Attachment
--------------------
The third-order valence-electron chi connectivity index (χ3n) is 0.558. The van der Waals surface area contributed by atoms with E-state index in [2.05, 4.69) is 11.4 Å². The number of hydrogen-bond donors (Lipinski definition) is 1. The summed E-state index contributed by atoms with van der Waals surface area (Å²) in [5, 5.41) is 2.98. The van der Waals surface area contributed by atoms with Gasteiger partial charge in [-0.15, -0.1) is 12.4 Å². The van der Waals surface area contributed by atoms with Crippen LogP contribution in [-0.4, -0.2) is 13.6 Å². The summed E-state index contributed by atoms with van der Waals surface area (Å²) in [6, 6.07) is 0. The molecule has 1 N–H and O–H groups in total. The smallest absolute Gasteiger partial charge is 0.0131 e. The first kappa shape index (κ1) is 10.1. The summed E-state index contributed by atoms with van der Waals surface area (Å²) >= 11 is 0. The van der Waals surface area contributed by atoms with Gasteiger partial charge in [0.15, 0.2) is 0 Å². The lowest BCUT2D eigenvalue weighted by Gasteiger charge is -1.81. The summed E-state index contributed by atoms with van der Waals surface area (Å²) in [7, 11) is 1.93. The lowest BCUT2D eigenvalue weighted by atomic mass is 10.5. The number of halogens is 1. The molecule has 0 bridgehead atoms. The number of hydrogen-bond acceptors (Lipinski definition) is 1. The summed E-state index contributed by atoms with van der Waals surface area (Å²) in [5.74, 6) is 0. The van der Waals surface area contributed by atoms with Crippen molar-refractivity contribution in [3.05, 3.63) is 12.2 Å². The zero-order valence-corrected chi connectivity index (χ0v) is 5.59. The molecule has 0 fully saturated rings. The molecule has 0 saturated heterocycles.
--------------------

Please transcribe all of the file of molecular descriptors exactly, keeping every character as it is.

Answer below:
The third-order valence-electron chi connectivity index (χ3n) is 0.558. The van der Waals surface area contributed by atoms with E-state index in [2.05, 4.69) is 11.4 Å². The number of hydrogen-bond donors (Lipinski definition) is 1. The summed E-state index contributed by atoms with van der Waals surface area (Å²) in [5, 5.41) is 2.98. The van der Waals surface area contributed by atoms with Gasteiger partial charge in [-0.15, -0.1) is 12.4 Å². The van der Waals surface area contributed by atoms with Crippen LogP contribution in [-0.4, -0.2) is 13.6 Å². The summed E-state index contributed by atoms with van der Waals surface area (Å²) in [6, 6.07) is 0. The molecule has 1 N–H and O–H groups in total. The smallest absolute Gasteiger partial charge is 0.0131 e. The first kappa shape index (κ1) is 10.1. The summed E-state index contributed by atoms with van der Waals surface area (Å²) >= 11 is 0. The van der Waals surface area contributed by atoms with Gasteiger partial charge in [0.15, 0.2) is 0 Å². The lowest BCUT2D eigenvalue weighted by Gasteiger charge is -1.81. The summed E-state index contributed by atoms with van der Waals surface area (Å²) in [7, 11) is 1.93. The lowest BCUT2D eigenvalue weighted by atomic mass is 10.5. The number of halogens is 1. The molecule has 0 bridgehead atoms. The number of hydrogen-bond acceptors (Lipinski definition) is 1. The summed E-state index contributed by atoms with van der Waals surface area (Å²) in [5.74, 6) is 0. The van der Waals surface area contributed by atoms with Crippen molar-refractivity contribution in [3.05, 3.63) is 12.2 Å². The zero-order valence-corrected chi connectivity index (χ0v) is 5.59. The molecule has 0 fully saturated rings. The molecule has 0 saturated heterocycles.